Proximity Designs funds its operations in part by selling the products through a network of for-profit agricultural supply dealers in small towns in Myanmar. To ensure that farmers can afford to buy its goods, Proximity Designs also developed a financing program that advances small loans at modest rates. “We look through the lens of what impact we can have,” says Taylor. “One farmer I met had piglets that were like children—they wouldn’t sleep at night unless the lights were on. He used to stay up all night with a lit candle because he was worried about burning the house down. Now that the farmer has our solar lights; the pigs are happy and he gets to sleep.”
It would be difficult to gather such granular insight from a product design lab in, say, California. By virtue of their small size and engagement with the communities they serve, social ventures like Proximity Designs are well positioned to deliver products that meet both the needs and the wants of their clients.
Crowdsourcing the solution
In a 2008 article, communications scholar Daren C. Brabham defined crowdsourcing as “an online, distributed problem-solving and production model.” Today we see crowdsourcing applications in many different realms, from open-source software development to financial-prediction markets and funding for creative projects through Kickstarter and similar sites. Crowdsourcing has been a particular boon to social entrepreneurs, who can use it to create disproportionate impact with modest resources.
Charles Best is the founder and CEO of DonorsChoose.org, a Web-based platform that raises money to fund class projects in American public schools. Individual donors contribute an average of $50 apiece to projects that typically cost about $500. DonorsChoose.org vets every project, pays all project costs directly, and makes sure that the teachers write thank-you letters to every donor. Best covers his operating costs by charging each donor an optional 15 percent administrative fee. “We’re one of the few charities that doesn’t go hat in hand seeking donations,” he says.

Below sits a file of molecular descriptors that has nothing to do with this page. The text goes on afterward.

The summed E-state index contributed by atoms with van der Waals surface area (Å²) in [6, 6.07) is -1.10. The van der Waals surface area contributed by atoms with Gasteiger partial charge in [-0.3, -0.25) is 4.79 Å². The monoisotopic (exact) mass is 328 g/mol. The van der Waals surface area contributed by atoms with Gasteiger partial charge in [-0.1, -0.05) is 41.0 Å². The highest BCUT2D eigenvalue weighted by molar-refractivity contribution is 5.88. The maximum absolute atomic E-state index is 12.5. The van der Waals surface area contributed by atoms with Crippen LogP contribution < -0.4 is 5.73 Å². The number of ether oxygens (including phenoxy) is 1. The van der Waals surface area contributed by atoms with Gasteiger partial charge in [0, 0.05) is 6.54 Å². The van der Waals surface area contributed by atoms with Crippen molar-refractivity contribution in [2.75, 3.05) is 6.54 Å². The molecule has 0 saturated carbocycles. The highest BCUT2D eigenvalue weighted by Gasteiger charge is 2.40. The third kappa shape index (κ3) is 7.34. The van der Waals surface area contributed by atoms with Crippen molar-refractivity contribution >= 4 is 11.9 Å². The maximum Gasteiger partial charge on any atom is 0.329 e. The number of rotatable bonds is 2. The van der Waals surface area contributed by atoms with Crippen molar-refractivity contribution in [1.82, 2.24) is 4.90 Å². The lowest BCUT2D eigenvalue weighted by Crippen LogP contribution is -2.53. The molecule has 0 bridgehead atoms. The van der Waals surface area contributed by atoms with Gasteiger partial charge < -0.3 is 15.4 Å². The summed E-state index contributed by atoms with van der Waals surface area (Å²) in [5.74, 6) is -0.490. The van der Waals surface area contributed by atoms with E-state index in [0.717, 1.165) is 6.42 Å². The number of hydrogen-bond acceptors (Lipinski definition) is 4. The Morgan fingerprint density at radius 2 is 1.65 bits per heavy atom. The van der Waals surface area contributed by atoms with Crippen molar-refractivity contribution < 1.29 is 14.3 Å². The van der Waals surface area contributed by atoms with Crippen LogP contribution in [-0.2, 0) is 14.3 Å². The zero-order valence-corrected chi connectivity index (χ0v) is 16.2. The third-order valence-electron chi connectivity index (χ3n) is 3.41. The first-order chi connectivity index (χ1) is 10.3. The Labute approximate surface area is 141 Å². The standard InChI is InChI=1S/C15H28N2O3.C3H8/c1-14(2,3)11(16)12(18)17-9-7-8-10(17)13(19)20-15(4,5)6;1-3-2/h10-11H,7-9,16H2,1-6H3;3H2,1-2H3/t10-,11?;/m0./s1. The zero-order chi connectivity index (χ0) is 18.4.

Best crowdsources quality control as well as fund-raising. He used to hire college students to vet all the projects, which he says was costly and often ineffective. Today he uses a network of trusted teachers who have already received DonorsChoose grants and volunteer their time to make sure that all new projects deserve funding. This year, DonorsChoose expects to receive at least 150,000 project submissions from public schools all over the United States, and it plans to disburse about $50 million in grants, 85 percent of them to teachers working in high-poverty schools. Best’s organization has been entirely self-sustaining since 2010. Since inception, a total of 145,000 teachers at nearly half the public schools in America have received grants through the site.
In recent years, we’ve also seen a boom in prize competitions that crowdsource solutions to difficult social problems. Information technology and social media now enable cheap and easy collaboration. For social ventures, this dramatically expands the pool of potential problem solvers and lowers the cost of developing solutions. Ashoka’s Changemakers initiative, for instance, is an idea factory that encourages social entrepreneurs to develop concepts that transcend the competition itself, essentially building a marketplace for innovation in an issue area in just a few months. Changemakers judges are also potential investors. By requiring participants to post their ideas and selecting a relatively large pool of finalists, Changemakers and similar competitions can help match competitors to new funding.
Working themselves out of a job
One important test of any social venture is whether it can create sustainable impact beyond its own projects. Some of today’s most farsighted social entrepreneurs have created business models that allow them to effectively work themselves out of a job by creating sustainable, lasting change in the communities that they serve.
I-DEV International, for example, is a New York–based impact investment firm that’s in the business of what it calls “market-based sustainable development.” In Peru, I-DEV helped impoverished farmers build an international business out of tara, a native tree species whose fruit had historically been consumed locally for medicinal purposes. However, plant researchers had developed new applications for tara in the global food, pharmaceutical, leather, and pet-food industries. I-DEV helped some 200 Peruvian farmers to organize a farming co-op that today is the largest and most successful supplier of unprocessed tara in Peru.